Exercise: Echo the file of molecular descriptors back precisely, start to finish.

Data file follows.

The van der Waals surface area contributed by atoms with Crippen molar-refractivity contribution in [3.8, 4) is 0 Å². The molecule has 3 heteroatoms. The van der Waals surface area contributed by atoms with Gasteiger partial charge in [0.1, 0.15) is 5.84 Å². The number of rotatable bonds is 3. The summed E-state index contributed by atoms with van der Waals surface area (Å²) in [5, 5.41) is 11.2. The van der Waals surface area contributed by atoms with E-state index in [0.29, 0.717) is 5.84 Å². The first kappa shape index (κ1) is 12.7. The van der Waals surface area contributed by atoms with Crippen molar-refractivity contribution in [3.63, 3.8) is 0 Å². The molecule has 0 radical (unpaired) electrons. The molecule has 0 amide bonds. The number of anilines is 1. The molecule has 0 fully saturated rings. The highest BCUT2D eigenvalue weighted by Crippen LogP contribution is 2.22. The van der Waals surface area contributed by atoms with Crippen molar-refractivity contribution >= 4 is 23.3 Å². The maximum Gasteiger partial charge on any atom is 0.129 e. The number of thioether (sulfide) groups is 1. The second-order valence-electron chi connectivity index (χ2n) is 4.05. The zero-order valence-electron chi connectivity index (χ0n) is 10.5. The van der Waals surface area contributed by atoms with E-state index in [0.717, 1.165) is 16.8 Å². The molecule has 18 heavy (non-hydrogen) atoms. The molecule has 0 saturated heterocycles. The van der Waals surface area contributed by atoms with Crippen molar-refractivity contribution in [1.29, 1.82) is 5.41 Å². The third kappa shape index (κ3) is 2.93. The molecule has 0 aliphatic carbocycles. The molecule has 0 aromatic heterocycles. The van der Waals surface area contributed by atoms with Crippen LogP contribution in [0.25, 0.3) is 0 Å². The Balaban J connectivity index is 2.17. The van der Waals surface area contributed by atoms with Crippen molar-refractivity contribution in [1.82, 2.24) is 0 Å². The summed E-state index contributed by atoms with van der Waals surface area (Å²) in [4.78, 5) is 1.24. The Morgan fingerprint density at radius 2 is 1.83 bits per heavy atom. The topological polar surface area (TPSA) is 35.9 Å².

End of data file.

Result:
The van der Waals surface area contributed by atoms with Crippen molar-refractivity contribution in [3.8, 4) is 0 Å². The molecule has 3 heteroatoms. The van der Waals surface area contributed by atoms with Gasteiger partial charge in [0.1, 0.15) is 5.84 Å². The number of rotatable bonds is 3. The summed E-state index contributed by atoms with van der Waals surface area (Å²) in [5, 5.41) is 11.2. The van der Waals surface area contributed by atoms with E-state index in [0.29, 0.717) is 5.84 Å². The first kappa shape index (κ1) is 12.7. The van der Waals surface area contributed by atoms with Crippen molar-refractivity contribution in [3.63, 3.8) is 0 Å². The molecule has 0 radical (unpaired) electrons. The molecule has 0 amide bonds. The number of anilines is 1. The molecule has 0 fully saturated rings. The highest BCUT2D eigenvalue weighted by Crippen LogP contribution is 2.22. The van der Waals surface area contributed by atoms with Crippen molar-refractivity contribution >= 4 is 23.3 Å². The maximum Gasteiger partial charge on any atom is 0.129 e. The number of thioether (sulfide) groups is 1. The second-order valence-electron chi connectivity index (χ2n) is 4.05. The zero-order valence-electron chi connectivity index (χ0n) is 10.5. The van der Waals surface area contributed by atoms with E-state index in [0.717, 1.165) is 16.8 Å². The molecule has 18 heavy (non-hydrogen) atoms. The molecule has 0 saturated heterocycles. The van der Waals surface area contributed by atoms with Crippen molar-refractivity contribution in [1.29, 1.82) is 5.41 Å². The third kappa shape index (κ3) is 2.93. The molecule has 0 aliphatic carbocycles. The molecule has 0 aromatic heterocycles. The van der Waals surface area contributed by atoms with Crippen LogP contribution in [0.25, 0.3) is 0 Å². The Balaban J connectivity index is 2.17. The van der Waals surface area contributed by atoms with Crippen molar-refractivity contribution in [1.82, 2.24) is 0 Å². The summed E-state index contributed by atoms with van der Waals surface area (Å²) in [4.78, 5) is 1.24. The Morgan fingerprint density at radius 2 is 1.83 bits per heavy atom. The topological polar surface area (TPSA) is 35.9 Å².